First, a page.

Skip to content, or skip to search.

Skip to content, or skip to search.

Pick 'Em

ShareThis

Ask a Mainer where to pick blueberries, and he or she will likely wave you to the nearest U-Pick-It outfit—one of the mom-and-pop farms along coastal Route 1, where out-of-staters are handed galvanized-steel buckets and set loose in quaint and carefully irrigated fields of highbush blueberries. The upside of this is that an hour of picking will net you a quart or more of plump berries. The downside is that those aren’t actually Maine berries but rather the same variety produced in New Jersey and Michigan and available in grocery stores around the country. Finding the real thing takes a little extra effort. Maine is famous for its wild, lowbush blueberries—a smaller and sweeter version of their produce-aisle brethren—found along the rocky coast and in the western mountains, mostly in the forest underbrush. Beginning in late July, the bushes’ white-bell flowers start to drop away, signaling to brown bears and locals alike that berry season has arrived. For the next month, hikers and seaside wanderers are treated to a sumptuous treasure hunt that can quickly become obsessive, as every ten steps reveals a new cache of velvety blue globes—handfuls, then mouthfuls, of exploding sweetness. The climate dictates when Maine blueberries are ready for picking: Coastline berries mature at least a week later—in the first week of August, say—than those inland, and mountaintop berries usually aren’t ripe until late August. To get the highest yield without sacrificing authenticity, seek out pick-your-own lowbush farms, many of which can be found in the Belfast area (Staples Homestead, a sixth-generation organic farm, is a popular outfit). You’ll know you’re at a lowbush farm because lowbush berries aren’t picked but harvested with rakes. Collect them for pancakes, for jam, for buckle, or for the simple joy of eating as you go.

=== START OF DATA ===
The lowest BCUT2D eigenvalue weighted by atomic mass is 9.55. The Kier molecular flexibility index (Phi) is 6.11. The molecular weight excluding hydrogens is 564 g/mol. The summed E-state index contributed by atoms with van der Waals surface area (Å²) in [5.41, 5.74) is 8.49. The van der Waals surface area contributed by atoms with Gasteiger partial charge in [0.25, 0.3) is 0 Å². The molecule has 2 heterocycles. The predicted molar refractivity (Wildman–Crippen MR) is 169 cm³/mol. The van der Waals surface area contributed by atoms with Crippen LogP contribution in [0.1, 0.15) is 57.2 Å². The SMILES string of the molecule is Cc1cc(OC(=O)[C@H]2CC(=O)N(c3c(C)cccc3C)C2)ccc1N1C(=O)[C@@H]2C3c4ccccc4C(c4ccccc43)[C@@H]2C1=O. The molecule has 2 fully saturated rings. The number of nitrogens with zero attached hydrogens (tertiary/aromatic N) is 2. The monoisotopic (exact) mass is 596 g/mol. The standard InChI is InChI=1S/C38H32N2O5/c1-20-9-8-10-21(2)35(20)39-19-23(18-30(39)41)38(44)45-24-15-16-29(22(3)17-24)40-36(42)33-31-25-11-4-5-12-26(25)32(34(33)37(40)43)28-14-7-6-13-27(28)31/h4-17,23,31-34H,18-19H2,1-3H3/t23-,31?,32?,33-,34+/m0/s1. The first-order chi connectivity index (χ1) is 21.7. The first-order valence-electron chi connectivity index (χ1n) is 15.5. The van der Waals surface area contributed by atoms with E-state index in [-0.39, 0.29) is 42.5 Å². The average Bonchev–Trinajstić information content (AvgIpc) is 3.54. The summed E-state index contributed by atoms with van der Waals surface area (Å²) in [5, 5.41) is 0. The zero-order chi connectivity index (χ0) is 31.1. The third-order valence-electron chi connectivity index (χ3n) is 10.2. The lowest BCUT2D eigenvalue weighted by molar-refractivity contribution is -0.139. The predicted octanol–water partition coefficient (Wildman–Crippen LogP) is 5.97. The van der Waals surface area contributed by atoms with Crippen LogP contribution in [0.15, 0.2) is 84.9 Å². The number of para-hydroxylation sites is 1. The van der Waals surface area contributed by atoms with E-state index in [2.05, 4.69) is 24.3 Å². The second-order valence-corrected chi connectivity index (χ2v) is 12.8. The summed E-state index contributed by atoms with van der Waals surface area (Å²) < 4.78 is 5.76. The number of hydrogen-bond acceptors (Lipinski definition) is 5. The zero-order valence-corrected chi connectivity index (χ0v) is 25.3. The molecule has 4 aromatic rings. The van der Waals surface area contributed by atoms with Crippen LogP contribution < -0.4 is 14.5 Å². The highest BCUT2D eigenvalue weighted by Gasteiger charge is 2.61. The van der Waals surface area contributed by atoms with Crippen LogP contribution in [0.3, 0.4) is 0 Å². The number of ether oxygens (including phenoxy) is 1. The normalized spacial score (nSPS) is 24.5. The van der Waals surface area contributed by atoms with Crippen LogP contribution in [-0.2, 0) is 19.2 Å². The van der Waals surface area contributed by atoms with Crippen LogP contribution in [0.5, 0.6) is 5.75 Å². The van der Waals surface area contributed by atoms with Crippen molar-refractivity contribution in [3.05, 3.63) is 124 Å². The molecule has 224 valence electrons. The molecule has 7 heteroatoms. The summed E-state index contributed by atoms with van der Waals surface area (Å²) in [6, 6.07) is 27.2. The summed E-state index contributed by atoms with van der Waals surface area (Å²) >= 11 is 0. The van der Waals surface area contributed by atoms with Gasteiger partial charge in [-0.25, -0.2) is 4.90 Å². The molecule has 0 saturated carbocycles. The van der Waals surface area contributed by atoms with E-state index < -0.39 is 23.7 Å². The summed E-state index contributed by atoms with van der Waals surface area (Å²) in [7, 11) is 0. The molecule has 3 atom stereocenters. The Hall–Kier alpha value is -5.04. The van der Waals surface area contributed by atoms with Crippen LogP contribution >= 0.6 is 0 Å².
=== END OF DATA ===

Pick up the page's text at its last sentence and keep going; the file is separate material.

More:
Details: Staples Homestead (207-567-3393) is located on Old County Road in Stockton Springs. If you want to spend a night in the Belfast area, the Homeport Inn is a large former sea captain’s estate overlooking the water (207- 548-2259; doubles start at $110). The Sail Inn (207-469-3850) serves up classic lobster salads and fried clams.


Related:

Advertising
Current Issue
Subscribe to New York
Subscribe

Give a Gift

Advertising